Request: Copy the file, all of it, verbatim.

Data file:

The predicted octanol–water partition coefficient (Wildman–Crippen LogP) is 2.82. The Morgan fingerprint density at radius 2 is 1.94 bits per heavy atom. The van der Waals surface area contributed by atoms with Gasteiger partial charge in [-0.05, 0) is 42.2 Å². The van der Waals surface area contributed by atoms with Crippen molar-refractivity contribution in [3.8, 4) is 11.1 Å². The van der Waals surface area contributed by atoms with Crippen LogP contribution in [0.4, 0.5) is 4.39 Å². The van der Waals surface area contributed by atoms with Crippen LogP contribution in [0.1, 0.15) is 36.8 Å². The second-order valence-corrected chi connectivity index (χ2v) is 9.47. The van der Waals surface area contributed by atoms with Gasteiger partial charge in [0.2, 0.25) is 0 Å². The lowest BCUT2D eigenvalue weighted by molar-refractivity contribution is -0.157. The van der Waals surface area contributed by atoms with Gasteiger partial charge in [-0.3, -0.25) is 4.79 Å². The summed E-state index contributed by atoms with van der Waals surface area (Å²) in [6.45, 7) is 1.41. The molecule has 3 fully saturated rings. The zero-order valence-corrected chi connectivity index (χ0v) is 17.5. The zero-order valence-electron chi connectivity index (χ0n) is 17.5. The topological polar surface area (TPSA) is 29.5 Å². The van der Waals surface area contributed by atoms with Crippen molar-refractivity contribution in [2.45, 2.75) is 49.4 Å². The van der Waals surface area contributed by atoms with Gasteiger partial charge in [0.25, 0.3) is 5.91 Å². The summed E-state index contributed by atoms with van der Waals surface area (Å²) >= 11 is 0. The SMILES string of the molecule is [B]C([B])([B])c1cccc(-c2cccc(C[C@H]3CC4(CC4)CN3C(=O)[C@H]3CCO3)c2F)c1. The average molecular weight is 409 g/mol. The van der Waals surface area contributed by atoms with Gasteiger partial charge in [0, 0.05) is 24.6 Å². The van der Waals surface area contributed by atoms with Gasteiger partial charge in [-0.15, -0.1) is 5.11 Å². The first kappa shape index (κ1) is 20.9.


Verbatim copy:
The predicted octanol–water partition coefficient (Wildman–Crippen LogP) is 2.82. The Morgan fingerprint density at radius 2 is 1.94 bits per heavy atom. The van der Waals surface area contributed by atoms with Gasteiger partial charge in [-0.05, 0) is 42.2 Å². The van der Waals surface area contributed by atoms with Crippen molar-refractivity contribution in [3.8, 4) is 11.1 Å². The van der Waals surface area contributed by atoms with Crippen LogP contribution in [0.4, 0.5) is 4.39 Å². The van der Waals surface area contributed by atoms with Crippen LogP contribution in [0.1, 0.15) is 36.8 Å². The second-order valence-corrected chi connectivity index (χ2v) is 9.47. The van der Waals surface area contributed by atoms with Gasteiger partial charge in [0.2, 0.25) is 0 Å². The lowest BCUT2D eigenvalue weighted by molar-refractivity contribution is -0.157. The van der Waals surface area contributed by atoms with Gasteiger partial charge in [-0.3, -0.25) is 4.79 Å². The summed E-state index contributed by atoms with van der Waals surface area (Å²) in [6.45, 7) is 1.41. The molecule has 3 fully saturated rings. The zero-order valence-corrected chi connectivity index (χ0v) is 17.5. The zero-order valence-electron chi connectivity index (χ0n) is 17.5. The topological polar surface area (TPSA) is 29.5 Å². The van der Waals surface area contributed by atoms with Crippen molar-refractivity contribution in [2.45, 2.75) is 49.4 Å². The van der Waals surface area contributed by atoms with Gasteiger partial charge in [0.25, 0.3) is 5.91 Å². The summed E-state index contributed by atoms with van der Waals surface area (Å²) >= 11 is 0. The SMILES string of the molecule is [B]C([B])([B])c1cccc(-c2cccc(C[C@H]3CC4(CC4)CN3C(=O)[C@H]3CCO3)c2F)c1. The average molecular weight is 409 g/mol. The van der Waals surface area contributed by atoms with Gasteiger partial charge in [0, 0.05) is 24.6 Å². The van der Waals surface area contributed by atoms with Gasteiger partial charge in [-0.15, -0.1) is 5.11 Å². The first kappa shape index (κ1) is 20.9.